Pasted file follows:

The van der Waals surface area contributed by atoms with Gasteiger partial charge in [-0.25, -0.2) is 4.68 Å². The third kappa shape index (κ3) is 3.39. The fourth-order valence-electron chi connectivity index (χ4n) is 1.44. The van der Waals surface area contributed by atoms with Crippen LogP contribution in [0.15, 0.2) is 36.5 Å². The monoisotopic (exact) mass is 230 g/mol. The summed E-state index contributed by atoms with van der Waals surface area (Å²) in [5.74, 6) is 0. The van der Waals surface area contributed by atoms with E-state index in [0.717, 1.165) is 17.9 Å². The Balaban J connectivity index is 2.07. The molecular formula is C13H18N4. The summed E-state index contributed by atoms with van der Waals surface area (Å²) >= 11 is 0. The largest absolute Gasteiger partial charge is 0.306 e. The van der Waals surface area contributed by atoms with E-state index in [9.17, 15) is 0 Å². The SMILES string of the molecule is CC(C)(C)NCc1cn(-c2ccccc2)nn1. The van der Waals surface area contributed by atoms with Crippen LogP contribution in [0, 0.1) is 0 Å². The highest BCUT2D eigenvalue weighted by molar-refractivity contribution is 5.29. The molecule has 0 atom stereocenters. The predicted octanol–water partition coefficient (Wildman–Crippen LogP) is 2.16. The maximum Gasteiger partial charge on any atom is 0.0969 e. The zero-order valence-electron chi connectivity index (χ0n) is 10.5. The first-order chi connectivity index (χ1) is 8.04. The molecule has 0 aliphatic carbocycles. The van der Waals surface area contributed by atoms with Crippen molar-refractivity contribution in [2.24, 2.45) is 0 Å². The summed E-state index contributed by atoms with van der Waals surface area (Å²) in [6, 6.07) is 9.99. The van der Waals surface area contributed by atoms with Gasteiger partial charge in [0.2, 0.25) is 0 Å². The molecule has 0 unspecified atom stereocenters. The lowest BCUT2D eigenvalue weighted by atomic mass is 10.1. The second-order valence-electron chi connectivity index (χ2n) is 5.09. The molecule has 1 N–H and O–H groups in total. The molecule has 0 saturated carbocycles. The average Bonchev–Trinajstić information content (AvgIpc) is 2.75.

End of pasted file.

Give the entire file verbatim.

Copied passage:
The van der Waals surface area contributed by atoms with Gasteiger partial charge in [-0.25, -0.2) is 4.68 Å². The third kappa shape index (κ3) is 3.39. The fourth-order valence-electron chi connectivity index (χ4n) is 1.44. The van der Waals surface area contributed by atoms with Crippen LogP contribution in [0.15, 0.2) is 36.5 Å². The monoisotopic (exact) mass is 230 g/mol. The summed E-state index contributed by atoms with van der Waals surface area (Å²) in [5.74, 6) is 0. The van der Waals surface area contributed by atoms with E-state index in [0.717, 1.165) is 17.9 Å². The Balaban J connectivity index is 2.07. The molecular formula is C13H18N4. The summed E-state index contributed by atoms with van der Waals surface area (Å²) >= 11 is 0. The largest absolute Gasteiger partial charge is 0.306 e. The van der Waals surface area contributed by atoms with E-state index in [9.17, 15) is 0 Å². The SMILES string of the molecule is CC(C)(C)NCc1cn(-c2ccccc2)nn1. The van der Waals surface area contributed by atoms with Crippen LogP contribution in [0, 0.1) is 0 Å². The highest BCUT2D eigenvalue weighted by molar-refractivity contribution is 5.29. The molecule has 0 atom stereocenters. The predicted octanol–water partition coefficient (Wildman–Crippen LogP) is 2.16. The maximum Gasteiger partial charge on any atom is 0.0969 e. The zero-order valence-electron chi connectivity index (χ0n) is 10.5. The first-order chi connectivity index (χ1) is 8.04. The molecule has 0 aliphatic carbocycles. The van der Waals surface area contributed by atoms with Crippen molar-refractivity contribution in [2.24, 2.45) is 0 Å². The summed E-state index contributed by atoms with van der Waals surface area (Å²) in [6, 6.07) is 9.99. The van der Waals surface area contributed by atoms with Gasteiger partial charge in [0.2, 0.25) is 0 Å². The molecule has 0 unspecified atom stereocenters. The lowest BCUT2D eigenvalue weighted by atomic mass is 10.1. The second-order valence-electron chi connectivity index (χ2n) is 5.09. The molecule has 1 N–H and O–H groups in total. The molecule has 0 saturated carbocycles. The average Bonchev–Trinajstić information content (AvgIpc) is 2.75.